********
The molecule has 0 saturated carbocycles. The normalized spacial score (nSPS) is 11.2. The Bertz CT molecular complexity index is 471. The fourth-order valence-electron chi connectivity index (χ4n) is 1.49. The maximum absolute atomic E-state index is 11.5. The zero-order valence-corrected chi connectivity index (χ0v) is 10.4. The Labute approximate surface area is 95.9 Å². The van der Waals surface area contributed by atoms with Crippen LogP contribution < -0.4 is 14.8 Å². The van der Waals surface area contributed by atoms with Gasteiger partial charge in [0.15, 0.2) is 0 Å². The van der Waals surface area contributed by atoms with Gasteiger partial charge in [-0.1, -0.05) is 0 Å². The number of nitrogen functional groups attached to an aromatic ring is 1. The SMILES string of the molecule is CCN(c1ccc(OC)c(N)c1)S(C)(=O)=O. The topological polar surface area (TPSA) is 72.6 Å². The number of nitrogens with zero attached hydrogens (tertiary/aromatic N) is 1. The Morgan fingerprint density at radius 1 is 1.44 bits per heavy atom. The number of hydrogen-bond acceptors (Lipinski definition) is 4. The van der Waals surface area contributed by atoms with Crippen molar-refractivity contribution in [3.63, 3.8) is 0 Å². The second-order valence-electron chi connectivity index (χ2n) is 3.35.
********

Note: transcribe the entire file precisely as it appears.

The molecule has 0 saturated carbocycles. The normalized spacial score (nSPS) is 11.2. The Bertz CT molecular complexity index is 471. The fourth-order valence-electron chi connectivity index (χ4n) is 1.49. The maximum absolute atomic E-state index is 11.5. The zero-order valence-corrected chi connectivity index (χ0v) is 10.4. The Labute approximate surface area is 95.9 Å². The van der Waals surface area contributed by atoms with Crippen LogP contribution < -0.4 is 14.8 Å². The van der Waals surface area contributed by atoms with Gasteiger partial charge in [0.15, 0.2) is 0 Å². The van der Waals surface area contributed by atoms with Gasteiger partial charge in [-0.1, -0.05) is 0 Å². The number of nitrogen functional groups attached to an aromatic ring is 1. The SMILES string of the molecule is CCN(c1ccc(OC)c(N)c1)S(C)(=O)=O. The topological polar surface area (TPSA) is 72.6 Å². The number of nitrogens with zero attached hydrogens (tertiary/aromatic N) is 1. The Morgan fingerprint density at radius 1 is 1.44 bits per heavy atom. The number of hydrogen-bond acceptors (Lipinski definition) is 4. The van der Waals surface area contributed by atoms with Crippen molar-refractivity contribution in [3.63, 3.8) is 0 Å². The second-order valence-electron chi connectivity index (χ2n) is 3.35.